The University of Chicago has published a new study that shows how people who have undergone an amputation are able to control a robotic device with their mind. This is possible thanks to an implant of electrodes in the brain of the affected.
Nicho Hatsopoulos, professor of Biology and Anatomy of the Agency and the study’s principal author, assures that “this is a novelty”, since, even after several years since the amputation, a person can perfectly develop the ability to handle a robotic arm.
Research shows that changes occur in both cerebral hemispheres after the implant. In this sense, both the affected area, responsible for the movement of the amputated limb, and the one that is intact create new connections with each other to learn how to move the robot. Therefore, after a long-term training, this connectivity is growing and evolving.
Previous experiments have shown that people with paralysis are also able to handle robotic limbs with this technique. However, this new study is among the first to make visible the effectiveness of this type of connection in amputees.
The first advances and results
Prior to human practice, it was investigated by helping three monkeys affected by an arm mutilation. Each primate was of a different age and their amputations happened in different periods. The first had been invalid for four years, the second nine and the last ten.
Two of the monkeys were implanted with electrodes on the side of the brain opposite the amputated extremity, the contralateral one. We must bear in mind that each cerebral hemisphere controls the opposite part of the human body. Thus, the movement that involves moving our right arm is controlled by the left hemisphere. In the third animal, the electrodes were implanted on the same side of the amputated limb, the ipsilateral.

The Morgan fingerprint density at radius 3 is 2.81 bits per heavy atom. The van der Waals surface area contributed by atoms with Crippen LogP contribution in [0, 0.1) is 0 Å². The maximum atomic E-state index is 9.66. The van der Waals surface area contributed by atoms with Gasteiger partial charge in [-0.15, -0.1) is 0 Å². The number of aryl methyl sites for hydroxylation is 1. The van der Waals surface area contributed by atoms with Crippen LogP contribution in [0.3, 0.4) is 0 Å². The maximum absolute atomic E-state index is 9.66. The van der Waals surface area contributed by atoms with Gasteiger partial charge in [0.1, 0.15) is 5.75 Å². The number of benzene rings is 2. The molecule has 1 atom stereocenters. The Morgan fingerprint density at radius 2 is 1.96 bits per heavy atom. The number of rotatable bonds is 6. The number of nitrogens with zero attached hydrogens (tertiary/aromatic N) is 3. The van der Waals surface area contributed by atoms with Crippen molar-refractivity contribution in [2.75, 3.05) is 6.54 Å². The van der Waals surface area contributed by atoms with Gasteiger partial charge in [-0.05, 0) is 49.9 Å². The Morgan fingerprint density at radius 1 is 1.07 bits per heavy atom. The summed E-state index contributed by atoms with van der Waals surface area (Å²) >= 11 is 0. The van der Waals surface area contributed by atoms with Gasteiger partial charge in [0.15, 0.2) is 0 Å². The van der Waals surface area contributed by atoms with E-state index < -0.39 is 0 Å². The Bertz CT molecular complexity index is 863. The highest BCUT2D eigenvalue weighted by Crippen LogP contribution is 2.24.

The three subjects have been trained in the same way. His exercise consisted of being able to grab a ball and release it using a robotic arm using only his mental capacity. Meanwhile, the scientists recorded the activity of the neurons where the electrodes had been placed.
The results have shown the following:
The contralateral side connections were, at first, very weak as a result of the lack of exercise of the amputated area and with the passage of time, these were strengthened. On the other hand, the registration of the ipsilateral zone, that of the healthy area, revealed dense connections, but had previously gone through a period of reduction and subsequent regeneration during the study. A completely new and stable connectivity had been established.
Projection of the future
The next step for the team of scientists is to combine their work with research from other groups. The new challenge will be to equip the new robotic limbs with sensory feedback. Specifically, they will focus on touch and proprioception, the sense that informs the organism of the position of the muscles. According to Hatsopoulos, it is the next step to create true receptive members, since it affirms that people will obtain natural sensations through the interface placed in the brain.